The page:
Serum samples were tested for IgG anti-HEV by EIA according to the method described previously and standardized by Obriadina et al. (10), modified by the use of anti-swine IgG-horseradish peroxidase enzyme conjugate (Sigma Chemicals St Louis MO), as described elsewhere (19). This EIA uses two HEV recombinant proteins, a mosaic protein (MP-II) and a protein containing region 452-617 aa of the ORF2 of the HEV Burma strain as coating antigens. Briefly, microtitre wells (Nalgen Nunc International, Denmark) coated with 100 mL of the recombinant HEV proteins (pB166 protein 1.2-1.4 mg/mL and MPII protein 1.1-1.2 mg/mL) dissolved in the 0.5 M carbonate buffer (CBB), pH 9.6, were incubated for 1h at 37ºC with 200 mL of 1% nonfat milk in CBB. Specimens were diluted 1/20 in PBS with 0.05% Tween 20 containing 5% normal goat serum (NGS), and 1% nonfat milk and incubated at 37ºC for 30 min. After extensive washing, a volume of 100 mL of horseradish peroxidase labeled anti-swine species IgG or anti-human IgG (Sigma) appropriately diluted in PBST with 5% NGS and 1% nonfat milk was added to each well. The wells were incubated for 30 min at 37ºC and washed 6 times, followed by the addition of 100 mL of substrate solution (tetrametylbenzidine and H2O2). After incubation for 15 min at room temperature in the dark, the enzyme reaction was stopped with 50 mL of 1 N H2SO4. The wells were read in an EIA reader set at 450 nm. Due to the absence of serum samples from swines known to be IgG anti-HEV negative, the cutoff value to define an initially reactive specimen was derived from the frequency distributions of optical density (OD) values obtained from 80 low reactivity IgG anti-HEV serum samples. The OD values ranged from 0.038 to 0.493 and the value of 0.830, which was calculated as 5 standard deviation above the mean value (0.329), was used as the cutoff value. The specificity of EIA reactivity was evaluated by blocking assays. A sample was regarded as positive for IgG anti-HEV if a decreased to less than 30% of the original A450 value was observed after absorption with the same recombinant proteins used as antigen probe.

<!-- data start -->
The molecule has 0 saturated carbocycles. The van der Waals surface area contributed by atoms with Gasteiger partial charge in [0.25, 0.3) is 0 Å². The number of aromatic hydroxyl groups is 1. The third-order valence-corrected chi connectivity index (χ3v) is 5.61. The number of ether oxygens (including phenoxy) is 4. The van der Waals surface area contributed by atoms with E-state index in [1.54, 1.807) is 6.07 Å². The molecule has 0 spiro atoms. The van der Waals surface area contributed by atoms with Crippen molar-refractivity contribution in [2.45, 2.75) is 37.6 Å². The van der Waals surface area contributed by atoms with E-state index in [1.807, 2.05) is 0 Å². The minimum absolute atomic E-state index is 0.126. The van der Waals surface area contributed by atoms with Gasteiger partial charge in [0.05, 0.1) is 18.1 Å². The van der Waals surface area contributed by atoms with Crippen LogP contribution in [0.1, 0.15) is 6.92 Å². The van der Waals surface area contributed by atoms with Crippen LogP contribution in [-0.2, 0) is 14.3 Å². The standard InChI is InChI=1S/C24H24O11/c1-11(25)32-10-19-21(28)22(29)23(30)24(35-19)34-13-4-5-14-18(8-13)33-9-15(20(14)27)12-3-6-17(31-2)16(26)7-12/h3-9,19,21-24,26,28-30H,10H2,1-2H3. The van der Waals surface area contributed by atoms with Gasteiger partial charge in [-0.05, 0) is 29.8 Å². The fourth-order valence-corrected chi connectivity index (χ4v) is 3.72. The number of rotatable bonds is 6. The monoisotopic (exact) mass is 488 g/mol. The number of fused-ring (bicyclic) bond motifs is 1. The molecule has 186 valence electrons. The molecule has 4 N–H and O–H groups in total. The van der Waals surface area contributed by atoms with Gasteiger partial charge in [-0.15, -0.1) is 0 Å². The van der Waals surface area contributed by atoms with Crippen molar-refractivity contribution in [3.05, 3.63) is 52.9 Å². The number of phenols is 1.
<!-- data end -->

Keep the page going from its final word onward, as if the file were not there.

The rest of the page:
Statistical analysis and ethical aspects